The shipper doesn't have a lot of friends among Amazon's customers out of the US apparently and the local office is considered to be totally useless. But Amazon got the package to Managua and into the hands of customs in two days. Then the waiting began. Then I found out that I have to be the one to show up at the shipper's office to pick up the paperwork and then go to Customs at the airport to pay the duty (rather many USAnos cheat on this whenever they can get someone else to bring stuff down as personal items) and pick up the package.

I finally got a letter from DHL in Managua that gives me a name to hold accountable in case things aren't ready. I still have no idea what the duty will be.
mouseworks: A crop of an orchid shot taken with a Nikon 105 macro lens (Default)
2011-04-13 10:01 am

On getting Voice Mail in Spanish from Amazon's shipper

No hablo bien el español suficiente para comprender los mensajes de voz me dejó. Si usted está tratando de encontrar la manera de entregar el paquete, mi dirección es "seis cuadras al norte de la Estación Esso en Jinotega, en el mismo bloque en el Hotel Primavera, en la esquina opuesta, la casa con las puertas dobles marrón." Puedo enviar un jpg de Google Maps o Google Earth para localizar la ubicación exacta.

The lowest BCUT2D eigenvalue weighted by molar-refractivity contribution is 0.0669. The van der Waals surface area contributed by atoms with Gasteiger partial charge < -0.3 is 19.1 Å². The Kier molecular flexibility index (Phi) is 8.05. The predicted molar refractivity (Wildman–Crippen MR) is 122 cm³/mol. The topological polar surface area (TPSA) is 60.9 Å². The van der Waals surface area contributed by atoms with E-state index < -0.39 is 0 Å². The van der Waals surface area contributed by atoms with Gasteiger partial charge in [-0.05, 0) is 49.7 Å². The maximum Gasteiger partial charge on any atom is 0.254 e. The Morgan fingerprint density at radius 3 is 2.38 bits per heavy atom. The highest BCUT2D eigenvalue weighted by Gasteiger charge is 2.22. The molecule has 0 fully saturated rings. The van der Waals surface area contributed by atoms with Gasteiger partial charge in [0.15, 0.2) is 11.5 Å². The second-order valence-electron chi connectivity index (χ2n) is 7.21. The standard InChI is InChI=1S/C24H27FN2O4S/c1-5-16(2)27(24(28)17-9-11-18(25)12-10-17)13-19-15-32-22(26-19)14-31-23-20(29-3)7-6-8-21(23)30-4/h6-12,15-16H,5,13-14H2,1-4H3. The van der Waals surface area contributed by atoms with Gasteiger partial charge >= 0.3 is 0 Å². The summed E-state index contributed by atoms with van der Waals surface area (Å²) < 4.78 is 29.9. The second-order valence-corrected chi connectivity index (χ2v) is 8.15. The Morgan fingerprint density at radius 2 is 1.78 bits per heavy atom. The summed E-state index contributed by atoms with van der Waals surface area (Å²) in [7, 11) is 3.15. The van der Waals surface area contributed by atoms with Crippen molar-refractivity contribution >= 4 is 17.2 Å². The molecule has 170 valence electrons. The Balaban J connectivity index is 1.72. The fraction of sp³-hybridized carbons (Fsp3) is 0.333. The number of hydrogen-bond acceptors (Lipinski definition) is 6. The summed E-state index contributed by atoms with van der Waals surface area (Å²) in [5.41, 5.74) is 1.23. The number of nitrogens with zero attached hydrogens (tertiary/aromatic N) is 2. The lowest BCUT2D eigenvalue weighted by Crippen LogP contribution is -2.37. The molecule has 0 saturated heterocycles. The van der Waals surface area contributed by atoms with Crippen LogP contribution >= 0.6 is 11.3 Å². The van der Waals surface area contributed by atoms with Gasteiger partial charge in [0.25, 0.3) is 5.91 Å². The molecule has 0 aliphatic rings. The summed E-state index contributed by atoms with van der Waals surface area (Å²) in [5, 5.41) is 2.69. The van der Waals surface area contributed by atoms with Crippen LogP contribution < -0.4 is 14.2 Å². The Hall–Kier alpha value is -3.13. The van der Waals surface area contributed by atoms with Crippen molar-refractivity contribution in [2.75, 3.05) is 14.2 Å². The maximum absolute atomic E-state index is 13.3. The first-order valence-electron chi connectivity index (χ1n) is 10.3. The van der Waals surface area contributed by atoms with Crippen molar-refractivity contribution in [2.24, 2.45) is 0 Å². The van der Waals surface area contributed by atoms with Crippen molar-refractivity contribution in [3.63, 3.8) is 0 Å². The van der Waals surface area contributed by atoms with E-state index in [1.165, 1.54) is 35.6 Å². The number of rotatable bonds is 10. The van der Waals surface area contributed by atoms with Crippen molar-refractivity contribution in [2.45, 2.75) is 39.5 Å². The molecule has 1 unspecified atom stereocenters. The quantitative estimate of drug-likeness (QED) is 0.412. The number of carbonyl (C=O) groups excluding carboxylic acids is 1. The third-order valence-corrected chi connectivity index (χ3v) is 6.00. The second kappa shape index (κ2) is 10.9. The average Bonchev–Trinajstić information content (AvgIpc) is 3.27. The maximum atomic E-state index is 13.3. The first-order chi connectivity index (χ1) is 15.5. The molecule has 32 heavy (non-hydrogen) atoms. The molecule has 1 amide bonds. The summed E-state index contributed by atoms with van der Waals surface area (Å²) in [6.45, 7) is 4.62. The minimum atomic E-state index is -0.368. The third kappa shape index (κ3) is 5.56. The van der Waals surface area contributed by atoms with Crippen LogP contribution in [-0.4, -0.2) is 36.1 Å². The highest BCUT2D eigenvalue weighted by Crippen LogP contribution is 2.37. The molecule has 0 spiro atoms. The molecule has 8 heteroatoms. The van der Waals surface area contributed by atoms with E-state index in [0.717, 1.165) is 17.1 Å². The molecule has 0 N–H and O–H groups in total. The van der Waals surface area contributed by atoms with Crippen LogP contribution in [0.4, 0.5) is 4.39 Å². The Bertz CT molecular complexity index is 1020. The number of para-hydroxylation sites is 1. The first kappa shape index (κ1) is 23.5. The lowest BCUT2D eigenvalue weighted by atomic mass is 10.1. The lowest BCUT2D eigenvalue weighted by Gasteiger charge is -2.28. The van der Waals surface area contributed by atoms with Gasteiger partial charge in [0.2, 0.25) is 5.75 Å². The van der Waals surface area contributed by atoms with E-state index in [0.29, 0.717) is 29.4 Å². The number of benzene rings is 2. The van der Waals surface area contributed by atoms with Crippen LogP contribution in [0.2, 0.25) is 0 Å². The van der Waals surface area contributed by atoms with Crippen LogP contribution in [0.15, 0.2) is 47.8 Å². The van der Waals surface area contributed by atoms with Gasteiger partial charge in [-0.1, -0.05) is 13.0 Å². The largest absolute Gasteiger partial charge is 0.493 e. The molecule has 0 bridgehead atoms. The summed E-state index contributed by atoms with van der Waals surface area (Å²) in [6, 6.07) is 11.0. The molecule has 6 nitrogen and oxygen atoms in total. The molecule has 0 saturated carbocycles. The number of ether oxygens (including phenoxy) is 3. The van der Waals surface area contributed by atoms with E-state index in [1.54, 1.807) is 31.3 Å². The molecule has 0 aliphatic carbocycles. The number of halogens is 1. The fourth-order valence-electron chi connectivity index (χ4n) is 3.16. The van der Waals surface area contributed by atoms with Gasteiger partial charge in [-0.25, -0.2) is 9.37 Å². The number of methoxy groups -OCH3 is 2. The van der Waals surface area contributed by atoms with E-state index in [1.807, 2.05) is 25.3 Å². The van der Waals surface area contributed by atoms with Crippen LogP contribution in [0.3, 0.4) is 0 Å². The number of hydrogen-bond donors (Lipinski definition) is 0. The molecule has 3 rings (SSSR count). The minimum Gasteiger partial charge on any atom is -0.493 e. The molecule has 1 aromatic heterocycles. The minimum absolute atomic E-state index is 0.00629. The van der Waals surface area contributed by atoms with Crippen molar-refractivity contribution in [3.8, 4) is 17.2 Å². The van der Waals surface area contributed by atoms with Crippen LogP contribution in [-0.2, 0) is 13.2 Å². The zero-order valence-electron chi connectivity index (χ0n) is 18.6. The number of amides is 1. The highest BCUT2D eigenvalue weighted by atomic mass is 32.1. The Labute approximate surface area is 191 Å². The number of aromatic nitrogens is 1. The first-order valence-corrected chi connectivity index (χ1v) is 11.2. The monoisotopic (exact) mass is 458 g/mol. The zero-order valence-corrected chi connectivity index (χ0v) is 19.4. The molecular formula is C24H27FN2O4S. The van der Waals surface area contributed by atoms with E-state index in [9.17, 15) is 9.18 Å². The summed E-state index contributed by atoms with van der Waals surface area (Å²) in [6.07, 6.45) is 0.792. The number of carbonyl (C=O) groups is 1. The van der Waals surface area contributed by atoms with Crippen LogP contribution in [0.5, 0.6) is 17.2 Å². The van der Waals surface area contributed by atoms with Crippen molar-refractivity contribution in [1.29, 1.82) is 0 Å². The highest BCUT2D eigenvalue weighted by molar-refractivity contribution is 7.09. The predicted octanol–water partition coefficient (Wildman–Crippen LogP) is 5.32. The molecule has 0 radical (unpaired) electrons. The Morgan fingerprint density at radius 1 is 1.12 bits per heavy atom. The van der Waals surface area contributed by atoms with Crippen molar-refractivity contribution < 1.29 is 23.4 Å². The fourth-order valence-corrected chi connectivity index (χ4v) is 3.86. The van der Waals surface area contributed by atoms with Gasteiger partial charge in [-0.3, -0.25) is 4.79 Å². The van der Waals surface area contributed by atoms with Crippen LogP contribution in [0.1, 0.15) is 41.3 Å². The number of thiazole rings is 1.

A Google translation of "I don't speak Spanish well enough to understand the voice mail messages left me. If you were trying to find out how to deliver the package to my house, my directions are 'six blocks north of the Esso Station in Jinotega, in the block of the Hotel Primavera, in the opposite corner, the house with the brown double doors.' If you want I can sent you a jpg of Google Maps or Google Earth to locate my house exactly."

They've got both the English version and the Spanish version, which seems a bit less than Nicaraguan Spanish (corda seems to be the local word for block).

Still hung up in customs, but there does appear to be light at the end of the tunnel, maybe.

Meanwhile, I'm also waiting for the Little Android phone to come back from Managua with Android 2.1 on it, which should happen around the 15th.

The other possiblity is that my shipper wants me to come to Managua to pick up the package. Shrug.
mouseworks: A crop of an orchid shot taken with a Nikon 105 macro lens (Default)
2011-04-12 08:04 am

Now in the blocked IPs for Live Journal

Life has been interesting recently in petty ways. I managed to fix a cerdo/pork stew that didn't agree with me but after one rather nasty night, everything was fine. The body did what it does to fight tainted food quite well.